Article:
"Ranch Romance" | Charcoal Graphite | 16 x 196 inches

Illuminations: Artist spotlights

Like many little girls, Mary Ross Buchholz loved to draw and she loved horses. As a professional artist, she incorporates her childhood passions into her work. Using primarily charcoal and graphite, Buchholz’s drawings bring out the textures and characters of her subjects. Her fine attention to detail comes across in each piece, allowing the viewer to connect to her images in an intimate and personal way.

“Range Cow” | Charcoal Graphite | 18 x 26 inches

“Sometimes I feel like I never grew up,” she says. “I never get tired of it. I can be methodical or spontaneous, depending on my mood. When doing a portrait, I just go with it, and before I know it, time has passed and my drawing is done.”

Buchholz works with at least five photographs of one subject for reference, because not every photo captures all the aspects and angles. In a portrait, she tends to focus on the details centering around certain areas, such as the hands or an eye. Both she and her husband grew up ranching, so many of her subjects are friends and family, sketched once the day’s work is done.

“In Training II” | Charcoal Graphite | 22 x 12.5 inches

“Seems like the up-close shots are what I’m interested in lately, the zooming in that shows dynamics; it’s so captivating,” Buchholz says. “I can take a whole range of reference photos, and I seem to always go back to those up-close ones. … I like the way the light lets me tell a story or lets the viewer figure out the story.”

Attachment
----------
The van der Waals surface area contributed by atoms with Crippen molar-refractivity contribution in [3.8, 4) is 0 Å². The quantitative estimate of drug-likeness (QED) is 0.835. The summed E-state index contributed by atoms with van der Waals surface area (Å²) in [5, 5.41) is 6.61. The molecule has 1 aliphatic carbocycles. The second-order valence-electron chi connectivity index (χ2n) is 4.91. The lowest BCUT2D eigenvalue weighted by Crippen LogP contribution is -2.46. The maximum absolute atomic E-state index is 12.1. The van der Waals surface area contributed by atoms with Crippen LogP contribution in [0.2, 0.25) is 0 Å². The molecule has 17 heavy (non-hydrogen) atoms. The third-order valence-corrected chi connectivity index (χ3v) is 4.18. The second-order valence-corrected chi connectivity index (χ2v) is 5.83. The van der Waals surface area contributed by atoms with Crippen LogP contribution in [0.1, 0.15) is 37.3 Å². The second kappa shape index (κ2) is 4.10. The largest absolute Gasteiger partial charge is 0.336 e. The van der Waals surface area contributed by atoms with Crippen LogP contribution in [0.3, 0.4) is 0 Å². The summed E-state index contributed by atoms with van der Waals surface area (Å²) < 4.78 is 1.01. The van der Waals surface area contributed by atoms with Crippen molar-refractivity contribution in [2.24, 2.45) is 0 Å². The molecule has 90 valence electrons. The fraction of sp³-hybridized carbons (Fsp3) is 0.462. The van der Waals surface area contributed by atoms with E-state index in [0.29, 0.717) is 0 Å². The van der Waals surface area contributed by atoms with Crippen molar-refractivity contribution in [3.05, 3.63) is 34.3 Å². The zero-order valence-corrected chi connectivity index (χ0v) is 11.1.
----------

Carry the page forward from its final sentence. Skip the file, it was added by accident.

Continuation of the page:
Although the colored pencils and paints come out occasionally, she says that a black-and-white image feels more straightforward, with fewer distractions. “I enjoy more dramatic lighting, how the shadows come up or how the light bounces off the head,” she says. “It draws you in, and reminds me of the magazines and books filled with black-and-white photographs. It’s timeless. It can be a new photo but the mind still thinks it could be 100 years old.”

When she wants a break from her charcoals, she takes out her oil paints. In her early career, the majority of her work was oil painting. But once she had children, it was easier to put down her pencils than have to clean up the paints.

“When my kids were young, I did a lot of portraits,” she says. “I always portrayed my ranch-life drawings, and that’s really where I got started and my artwork took off. It seems to go quicker when I do paintings. I think maybe because I pick up a bigger brush when I need to, I seem to get farther. But it really depends on the size — a large drawing will take up to six weeks.”

Buchholz wants her work to look real, but she also wants it to feel like art. She doesn’t consider herself a hyper-realist. “I’m not recreating every thread in a blanket or every hair in a horse’s coat. Instead, I want to move the viewer’s eye around. I don’t want it to be overworked. By using cast shadows, I can create areas of rest through negative space.”

Through December 22, Buchholz will participate in a Small Works group show at Insight Gallery in Fredericksburg, Texas, and a small works show at Legacy Gallery through December 14 in Scottsdale, Arizona. Through December 15, she will be in a Small Works group show at Montana Trails Gallery in Bozeman, Montana. Her work is represented by Insight Gallery in Fredericksburg, Texas, and Montana Trails in Bozeman, Montana.

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